For example, if your employees are in back-to-back meetings all day, they’re not going to have time to manage their emails and work messages—and will feel like they need to manage those emails and messages after work. So, if you want them to disconnect, eliminate any meetings that aren’t absolutely necessary; that way, they have time at work to manage their inbox—and don’t feel like they need to take that work home with them at the end of the day.
When your employees feel like they can finish their work during the work day, they’re going to be less inclined to carry work into their off-hours—and more inclined to use their off-hours to rest and relax.
Be the example
As a leader, you can say you want your employees to disconnect. But if your employees see that you’re working late every day, responding to emails at 12am, and checking your team’s communication Slack channel on weekends, they’re going to assume you expect the same from them—and they’re not going to feel comfortable disconnecting.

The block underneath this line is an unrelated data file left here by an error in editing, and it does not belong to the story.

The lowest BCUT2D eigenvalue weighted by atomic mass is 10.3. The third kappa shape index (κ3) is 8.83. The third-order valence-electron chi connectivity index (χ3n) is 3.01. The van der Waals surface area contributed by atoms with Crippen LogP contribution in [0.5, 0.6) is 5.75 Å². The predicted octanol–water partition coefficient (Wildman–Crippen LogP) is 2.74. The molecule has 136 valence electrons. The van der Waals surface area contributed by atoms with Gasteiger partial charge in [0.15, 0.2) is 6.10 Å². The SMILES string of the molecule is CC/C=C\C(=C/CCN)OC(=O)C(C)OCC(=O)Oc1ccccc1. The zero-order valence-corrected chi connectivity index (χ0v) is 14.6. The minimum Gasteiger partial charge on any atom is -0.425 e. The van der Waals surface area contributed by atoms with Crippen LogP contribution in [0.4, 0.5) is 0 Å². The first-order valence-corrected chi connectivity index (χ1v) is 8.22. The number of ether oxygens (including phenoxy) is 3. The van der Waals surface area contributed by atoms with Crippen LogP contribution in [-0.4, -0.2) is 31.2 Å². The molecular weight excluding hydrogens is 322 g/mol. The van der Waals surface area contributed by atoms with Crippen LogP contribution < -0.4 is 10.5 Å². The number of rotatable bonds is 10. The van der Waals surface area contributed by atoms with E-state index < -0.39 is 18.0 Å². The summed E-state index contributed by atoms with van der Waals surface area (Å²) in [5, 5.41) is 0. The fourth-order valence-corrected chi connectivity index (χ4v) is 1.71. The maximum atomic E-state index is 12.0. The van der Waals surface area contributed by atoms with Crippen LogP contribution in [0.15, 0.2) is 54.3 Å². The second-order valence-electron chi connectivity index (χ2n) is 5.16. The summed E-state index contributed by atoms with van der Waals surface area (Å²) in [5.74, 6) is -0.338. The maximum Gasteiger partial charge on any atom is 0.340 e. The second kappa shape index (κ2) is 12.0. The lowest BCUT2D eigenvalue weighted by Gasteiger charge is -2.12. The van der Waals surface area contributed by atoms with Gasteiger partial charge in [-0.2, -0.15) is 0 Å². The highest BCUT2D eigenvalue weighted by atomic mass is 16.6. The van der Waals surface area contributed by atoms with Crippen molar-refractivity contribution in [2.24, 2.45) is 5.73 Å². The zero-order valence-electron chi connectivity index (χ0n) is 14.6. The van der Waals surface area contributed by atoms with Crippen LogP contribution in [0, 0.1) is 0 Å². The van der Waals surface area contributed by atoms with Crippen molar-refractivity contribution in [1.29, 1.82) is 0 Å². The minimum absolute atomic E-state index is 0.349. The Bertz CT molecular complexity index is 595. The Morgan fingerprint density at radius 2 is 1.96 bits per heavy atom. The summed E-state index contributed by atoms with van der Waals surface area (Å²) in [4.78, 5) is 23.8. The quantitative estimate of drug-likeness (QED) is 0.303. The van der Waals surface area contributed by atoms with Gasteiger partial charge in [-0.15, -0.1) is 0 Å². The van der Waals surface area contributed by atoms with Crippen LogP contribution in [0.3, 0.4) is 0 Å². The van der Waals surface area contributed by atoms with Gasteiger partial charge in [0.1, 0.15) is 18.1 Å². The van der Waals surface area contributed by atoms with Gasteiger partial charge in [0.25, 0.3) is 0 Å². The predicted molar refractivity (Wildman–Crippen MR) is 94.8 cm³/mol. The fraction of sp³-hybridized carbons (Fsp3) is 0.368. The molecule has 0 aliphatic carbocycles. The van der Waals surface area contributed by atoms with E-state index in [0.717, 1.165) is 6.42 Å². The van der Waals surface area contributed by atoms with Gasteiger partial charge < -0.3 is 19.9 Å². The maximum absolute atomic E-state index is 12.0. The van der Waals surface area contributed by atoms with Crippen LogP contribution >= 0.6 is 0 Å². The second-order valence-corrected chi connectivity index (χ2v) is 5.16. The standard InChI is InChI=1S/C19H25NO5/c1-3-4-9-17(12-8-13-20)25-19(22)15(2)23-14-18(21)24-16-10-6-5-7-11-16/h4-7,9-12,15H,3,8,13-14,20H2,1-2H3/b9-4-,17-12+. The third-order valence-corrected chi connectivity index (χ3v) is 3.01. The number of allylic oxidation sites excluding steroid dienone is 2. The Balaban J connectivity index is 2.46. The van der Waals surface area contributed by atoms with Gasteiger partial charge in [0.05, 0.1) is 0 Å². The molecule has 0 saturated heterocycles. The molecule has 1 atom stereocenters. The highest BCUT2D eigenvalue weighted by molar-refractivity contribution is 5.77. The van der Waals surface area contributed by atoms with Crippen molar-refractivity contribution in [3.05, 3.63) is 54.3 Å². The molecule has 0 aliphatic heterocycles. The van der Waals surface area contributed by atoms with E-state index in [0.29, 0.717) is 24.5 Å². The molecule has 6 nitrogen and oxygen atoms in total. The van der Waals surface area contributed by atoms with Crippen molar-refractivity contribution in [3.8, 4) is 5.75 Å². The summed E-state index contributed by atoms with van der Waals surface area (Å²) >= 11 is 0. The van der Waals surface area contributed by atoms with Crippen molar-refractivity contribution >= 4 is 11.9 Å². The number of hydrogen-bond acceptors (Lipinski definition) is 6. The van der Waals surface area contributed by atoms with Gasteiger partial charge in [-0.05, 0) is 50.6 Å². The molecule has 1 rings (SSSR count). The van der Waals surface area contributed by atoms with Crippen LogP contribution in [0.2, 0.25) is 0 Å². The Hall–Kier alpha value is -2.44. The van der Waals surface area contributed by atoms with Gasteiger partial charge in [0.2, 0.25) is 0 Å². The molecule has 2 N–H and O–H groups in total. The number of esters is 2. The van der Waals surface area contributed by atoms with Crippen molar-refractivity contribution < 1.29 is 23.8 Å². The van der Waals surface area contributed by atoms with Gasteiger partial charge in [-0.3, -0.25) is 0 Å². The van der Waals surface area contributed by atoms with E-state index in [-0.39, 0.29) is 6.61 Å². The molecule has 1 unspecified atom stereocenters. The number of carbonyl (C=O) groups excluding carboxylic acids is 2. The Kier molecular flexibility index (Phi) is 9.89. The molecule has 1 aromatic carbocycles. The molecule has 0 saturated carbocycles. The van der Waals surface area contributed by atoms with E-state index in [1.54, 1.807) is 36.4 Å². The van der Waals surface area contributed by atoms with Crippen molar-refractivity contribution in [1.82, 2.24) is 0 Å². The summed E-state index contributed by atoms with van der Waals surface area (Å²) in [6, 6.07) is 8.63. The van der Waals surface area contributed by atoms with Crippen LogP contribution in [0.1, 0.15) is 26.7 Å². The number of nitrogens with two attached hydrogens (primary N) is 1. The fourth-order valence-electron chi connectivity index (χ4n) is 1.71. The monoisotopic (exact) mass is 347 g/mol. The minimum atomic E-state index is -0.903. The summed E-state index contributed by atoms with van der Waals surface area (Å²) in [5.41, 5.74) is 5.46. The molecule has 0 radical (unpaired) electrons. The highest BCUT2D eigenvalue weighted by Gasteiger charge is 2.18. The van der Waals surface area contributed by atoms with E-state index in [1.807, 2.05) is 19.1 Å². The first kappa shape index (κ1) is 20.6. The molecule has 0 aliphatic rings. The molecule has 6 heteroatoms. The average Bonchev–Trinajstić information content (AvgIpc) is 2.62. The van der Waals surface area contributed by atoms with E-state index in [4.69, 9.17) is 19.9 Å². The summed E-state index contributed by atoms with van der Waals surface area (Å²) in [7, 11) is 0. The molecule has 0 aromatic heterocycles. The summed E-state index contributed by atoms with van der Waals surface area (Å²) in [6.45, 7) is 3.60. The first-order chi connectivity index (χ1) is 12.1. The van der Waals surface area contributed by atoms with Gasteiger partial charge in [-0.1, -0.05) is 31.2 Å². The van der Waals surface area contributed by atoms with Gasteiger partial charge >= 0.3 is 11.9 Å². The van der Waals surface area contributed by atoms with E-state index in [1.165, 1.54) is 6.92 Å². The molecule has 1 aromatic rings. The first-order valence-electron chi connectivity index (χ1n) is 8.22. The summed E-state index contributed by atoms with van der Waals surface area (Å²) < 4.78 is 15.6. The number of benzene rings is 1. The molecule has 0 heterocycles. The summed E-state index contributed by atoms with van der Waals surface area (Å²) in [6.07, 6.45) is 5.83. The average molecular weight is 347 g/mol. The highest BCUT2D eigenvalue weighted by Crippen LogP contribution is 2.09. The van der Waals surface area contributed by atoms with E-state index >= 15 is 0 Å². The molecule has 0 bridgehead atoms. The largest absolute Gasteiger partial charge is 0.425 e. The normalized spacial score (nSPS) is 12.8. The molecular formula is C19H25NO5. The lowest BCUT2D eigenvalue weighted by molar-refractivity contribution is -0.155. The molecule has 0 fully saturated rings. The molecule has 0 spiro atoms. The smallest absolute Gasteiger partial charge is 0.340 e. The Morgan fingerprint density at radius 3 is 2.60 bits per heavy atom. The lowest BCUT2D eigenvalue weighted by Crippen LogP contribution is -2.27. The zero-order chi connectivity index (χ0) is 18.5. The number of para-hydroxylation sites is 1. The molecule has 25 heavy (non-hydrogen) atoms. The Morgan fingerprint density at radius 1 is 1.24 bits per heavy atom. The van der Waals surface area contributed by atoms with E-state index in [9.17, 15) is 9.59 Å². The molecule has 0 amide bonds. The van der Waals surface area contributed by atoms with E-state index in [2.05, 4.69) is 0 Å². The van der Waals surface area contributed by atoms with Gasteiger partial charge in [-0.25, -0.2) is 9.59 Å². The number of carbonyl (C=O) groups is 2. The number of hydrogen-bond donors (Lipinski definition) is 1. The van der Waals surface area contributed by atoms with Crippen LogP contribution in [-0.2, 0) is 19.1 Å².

If you truly want to create a culture that encourages disconnection and a healthy work-life balance, as a leader, you need to lead the charge and be the example. If your employees see you disconnecting and taking the time you need to rest, recharge, and enjoy your personal life, they’ll follow suit—and your organization will be better because of it.
Employees may not have the legal right to disconnect in the US. But if you want to empower your team to do their best work—and build a thriving organization in the process—you need to give them that right. And now that you know exactly how to encourage your employees to disconnect, all that’s left to do? Get out there and create a culture that respects and encourages work-life balance—and your employees’ right to disconnect.
Want to know more best practices for improving your employees’ work-life balance? Read our article “Changing Work Modes: What Role Does Quality of Work Life Play?”
Author: Deanna deBara